Textalyser.net and Live allow you to analyze copy and determine selected keyword density before publishing. With both of these tools, you’ll need to determine the primary keywords based on the density of the term. When looking at keyword density, it’s important to keep it below about 5%. Any higher and you might be penalized for keyword stuffing.
I personally use Scribe for SEO to analyze a web page or post before publishing. Although a premium tool, Scribe will not only makes suggestions for revision, it identifies primary and secondary keywords and provides tips for moving alternate keywords to the primary position. The latest version of Scribe also includes built-in keyword research and link-building tools.
Once you have a clear picture of how the search engines see your page or post, you can go back and revise to emphasize or change desired keywords.
#5: Internal and External Links
It’s important to include both internal and external links in your post. Internal links help the search engines index your site, identify primary keywords and can increase the page rank of linked pages. When linking to other pages on your site, it’s important to link related keywords instead of phrases like “click here.” Linking by keyword tells the search engines that there’s related content on the linked page.
For example, near the beginning of this article: “In an earlier article, I talked about the importance of blogging and search engine rankings.” A common SEO mistake would be to link to the term “article.” “Article” has little to do with the content on both this page and page to which I’m linking. However, the phrase “blogging and the search engines” includes keywords important to both articles.
External links or links leading to pages outside your website do a couple of things. Like internal links, external links help the search engines identify important keywords. Even more important, they can help create incoming links from other websites. When you link to another site, the blogger or webmaster will usually see a “trackback” or incoming link. If you offer related content, it’s possible that your colleague might find information of use on your site, and in turn, link to one of your articles. Incoming links from relevant and reputable websites are highly valued by the search engines. Actually, they’re probably one of the most important factors when determining search engine ranking.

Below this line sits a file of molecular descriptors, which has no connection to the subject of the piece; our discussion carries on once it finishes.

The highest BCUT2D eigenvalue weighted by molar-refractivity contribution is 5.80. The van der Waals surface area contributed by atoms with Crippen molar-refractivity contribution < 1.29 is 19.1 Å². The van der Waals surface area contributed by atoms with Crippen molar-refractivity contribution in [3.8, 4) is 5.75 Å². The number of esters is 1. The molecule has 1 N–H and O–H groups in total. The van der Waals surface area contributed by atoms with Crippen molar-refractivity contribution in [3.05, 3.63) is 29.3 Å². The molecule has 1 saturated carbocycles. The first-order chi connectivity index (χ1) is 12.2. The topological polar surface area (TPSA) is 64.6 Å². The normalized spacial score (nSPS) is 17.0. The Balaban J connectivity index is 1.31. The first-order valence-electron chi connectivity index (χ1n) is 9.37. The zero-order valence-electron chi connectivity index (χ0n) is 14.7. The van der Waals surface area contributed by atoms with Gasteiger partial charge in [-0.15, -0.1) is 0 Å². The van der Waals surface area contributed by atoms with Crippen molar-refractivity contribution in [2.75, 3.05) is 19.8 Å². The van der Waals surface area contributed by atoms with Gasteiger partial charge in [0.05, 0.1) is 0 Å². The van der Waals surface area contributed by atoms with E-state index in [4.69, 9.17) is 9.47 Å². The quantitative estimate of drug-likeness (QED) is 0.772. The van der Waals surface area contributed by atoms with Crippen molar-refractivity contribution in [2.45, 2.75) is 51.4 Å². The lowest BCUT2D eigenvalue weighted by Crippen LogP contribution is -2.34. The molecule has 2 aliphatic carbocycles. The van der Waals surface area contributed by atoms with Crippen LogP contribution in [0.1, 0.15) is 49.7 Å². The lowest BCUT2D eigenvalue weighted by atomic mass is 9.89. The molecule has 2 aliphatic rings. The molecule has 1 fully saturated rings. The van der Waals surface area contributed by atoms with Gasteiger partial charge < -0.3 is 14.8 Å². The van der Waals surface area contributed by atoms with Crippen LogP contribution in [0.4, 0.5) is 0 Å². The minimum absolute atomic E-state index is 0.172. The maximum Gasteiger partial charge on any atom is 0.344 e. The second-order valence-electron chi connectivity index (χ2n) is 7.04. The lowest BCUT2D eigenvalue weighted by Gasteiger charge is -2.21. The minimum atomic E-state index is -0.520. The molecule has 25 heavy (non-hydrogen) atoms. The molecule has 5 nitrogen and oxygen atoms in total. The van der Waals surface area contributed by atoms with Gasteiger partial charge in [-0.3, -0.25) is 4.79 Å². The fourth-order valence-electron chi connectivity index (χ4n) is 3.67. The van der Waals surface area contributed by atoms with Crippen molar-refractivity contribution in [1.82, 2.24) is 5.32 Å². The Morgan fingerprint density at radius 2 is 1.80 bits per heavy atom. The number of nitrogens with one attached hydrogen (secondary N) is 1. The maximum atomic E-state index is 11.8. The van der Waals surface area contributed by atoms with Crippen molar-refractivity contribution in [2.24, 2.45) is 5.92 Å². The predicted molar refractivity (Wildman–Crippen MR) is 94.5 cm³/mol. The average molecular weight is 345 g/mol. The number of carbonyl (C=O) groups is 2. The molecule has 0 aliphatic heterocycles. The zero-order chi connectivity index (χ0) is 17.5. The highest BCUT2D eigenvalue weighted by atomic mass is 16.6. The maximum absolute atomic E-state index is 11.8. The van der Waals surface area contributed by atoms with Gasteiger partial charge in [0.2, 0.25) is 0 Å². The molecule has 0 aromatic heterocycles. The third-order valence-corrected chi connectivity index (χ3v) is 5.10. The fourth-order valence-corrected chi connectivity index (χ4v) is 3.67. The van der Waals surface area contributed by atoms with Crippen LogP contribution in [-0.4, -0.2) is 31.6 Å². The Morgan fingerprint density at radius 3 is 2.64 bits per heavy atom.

Just like keywords, you don’t want to overuse linking. Too many links and it becomes spam. You also want to be sure that you’re linking to quality websites both in the eyes of the search engines and your readers.
#6: Optimize the URL
One of the easiest yet most overlooked elements to optimize is the URL. A simple URL that includes a couple of keywords helps the search engine determine what’s on the page.
- URLs such as “www.yoursitename.copm/2010/09/12/post143″ tell the search engine very little about the topic at hand.
- A URL such as “www.yoursitename.com/seo_tips” not only provides two highly targeted keywords for the search engines, it’s much easier for your reader to remember when looking for your article.
A real-world example:
An analysis of the text up to this point in this article (using Scribe for SEO) shows the following primary keywords:
- the search
Not really the words I wanted to highlight. “The search” comes from my repeated use of the phrase “the search engines.” I would much rather see “search engine optimization tips.” It’s important to note that when I ran my analysis, my meta information looked like this:
As you can see in the meta information, I’ve included the phrase “the search” in both the custom title tag and the meta description. I need to drop “the search” from my meta information so that it reads:
Custom Title Tag – “SEO for Blogs in Six Easy Steps”
Meta Description – “SEO isn’t all that complicated. These six easy tips will help you optimize your blog posts.”
I also went back and revised the copy so that I had fewer uses of the phrase “the search engines.”
When I run the analysis again, I can see that “SEO” has become my only primary keyword. I’m not quite happy with that, though; I want “SEO tips” as my primary keyword, so I’m going to change my title tag to read, “Six SEO Tips for Blogs” and delete “easy” from my meta description so that it reads, “SEO isn’t all that complicated. These six SEO tips will help you optimize your blog posts.”
This slight change is enough to make both “SEO” and “SEO tips” primary keywords.
In this case, changing the meta worked because I had already come close to my desired keywords through the natural process of writing on the topic. I could also refine even more by going back to my original article and increasing or decreasing the number of times a keyword is written or possibly highlighting selected keywords using bold text.
Although SEO may seem overwhelming and it may seem like the rules are always changing, remember what I said at the beginning of this article.
- An optimized blog post is easy for the search engines to read,
- It’s easy for the target audience to find and
- It’s easy for the target audience to read.
If your blog posts and web pages stay true to these three points, you’re already way ahead of the SEO game.
What are your favorite SEO tips? Is there an SEO tool you’ve found valuable in your blogging? Leave your comments in the box below.
Jim Lodico is a copywriter and marketing consultant specializing in creating powerful content and teaching businesses how to use blogs. You can follow him on Twitter @jlcommunication. Other posts by Jim Lodico »